The association between interval from acceptance to first-time donation, missed first appointment and future donation behaviour

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Abstract

Background and objectives:

We examined the association of the interval between the date an individual is accepted for blood donation and the date of first donation (IFD-interval, index-to-first-time donation interval) and missed first appointment with future donation behaviour among new donors. These two variables have not been analysed in previous studies of donation behaviour among new donors.

Methods:

Categories were generated for age (18–29 vs 30–65 years), missed-appointment status (no-show vs same-day cancellation) and the IFD-interval [short (≤median time) vs long (>median time)]. Accepted donors (n = 807) were followed for 19 months. Outcome measures were first-appointment attendance rates, return rates among first-time donors and the proportion of experienced donors, defined as those who gave ≥5 donations.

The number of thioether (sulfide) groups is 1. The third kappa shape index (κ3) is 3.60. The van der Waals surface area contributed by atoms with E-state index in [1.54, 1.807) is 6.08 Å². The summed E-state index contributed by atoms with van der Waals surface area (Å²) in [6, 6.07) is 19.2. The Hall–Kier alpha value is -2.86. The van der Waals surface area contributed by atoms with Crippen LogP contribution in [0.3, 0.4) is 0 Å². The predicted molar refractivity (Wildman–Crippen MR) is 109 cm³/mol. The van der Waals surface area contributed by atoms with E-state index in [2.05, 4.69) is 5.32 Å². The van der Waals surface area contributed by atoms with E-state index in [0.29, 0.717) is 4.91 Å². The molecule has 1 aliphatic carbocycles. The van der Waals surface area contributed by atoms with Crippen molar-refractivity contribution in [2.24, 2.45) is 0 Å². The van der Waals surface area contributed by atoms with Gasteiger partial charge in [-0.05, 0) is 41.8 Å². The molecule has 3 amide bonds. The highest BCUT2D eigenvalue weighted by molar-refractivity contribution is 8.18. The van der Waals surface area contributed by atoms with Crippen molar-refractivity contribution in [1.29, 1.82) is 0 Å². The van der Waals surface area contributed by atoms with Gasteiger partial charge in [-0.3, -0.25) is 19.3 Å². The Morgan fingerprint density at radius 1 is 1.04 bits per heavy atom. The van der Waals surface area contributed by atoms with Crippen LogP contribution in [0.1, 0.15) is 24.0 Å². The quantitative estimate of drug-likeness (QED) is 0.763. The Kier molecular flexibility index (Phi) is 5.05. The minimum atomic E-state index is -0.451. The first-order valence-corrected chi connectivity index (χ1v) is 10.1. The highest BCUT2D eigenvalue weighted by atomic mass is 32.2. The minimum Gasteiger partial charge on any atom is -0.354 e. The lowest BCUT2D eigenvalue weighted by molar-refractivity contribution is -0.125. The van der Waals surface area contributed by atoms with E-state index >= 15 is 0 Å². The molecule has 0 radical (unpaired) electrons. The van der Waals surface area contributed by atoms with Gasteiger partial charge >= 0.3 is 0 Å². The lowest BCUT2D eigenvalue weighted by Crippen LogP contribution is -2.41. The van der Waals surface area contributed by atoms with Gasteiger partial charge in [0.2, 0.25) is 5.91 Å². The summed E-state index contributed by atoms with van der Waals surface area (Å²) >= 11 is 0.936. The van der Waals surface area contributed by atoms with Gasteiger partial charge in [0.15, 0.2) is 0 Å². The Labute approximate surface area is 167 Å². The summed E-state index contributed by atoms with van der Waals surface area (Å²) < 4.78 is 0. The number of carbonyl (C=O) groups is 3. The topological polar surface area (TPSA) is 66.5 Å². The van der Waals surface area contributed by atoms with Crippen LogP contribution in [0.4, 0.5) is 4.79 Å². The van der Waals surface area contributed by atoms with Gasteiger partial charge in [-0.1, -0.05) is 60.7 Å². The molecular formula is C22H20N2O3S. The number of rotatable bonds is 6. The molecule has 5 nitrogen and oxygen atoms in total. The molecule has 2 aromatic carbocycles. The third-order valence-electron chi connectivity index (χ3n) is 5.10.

Results:

In logistic regression analyses, high no-show rates were significantly associated with decreased likelihood of first-time donation. Long IFD-intervals were significantly associated with decreased likelihood of returning for a second donation among first-time donors. Experienced donors, compared to novice donors, were more likely to be male than female, older than younger and with shorter vs longer IFD-intervals.

Conclusions:

No-show and long IFD-intervals may be behavioural markers of low levels of motivation for making the first donation and for returning for a second donation, respectively.

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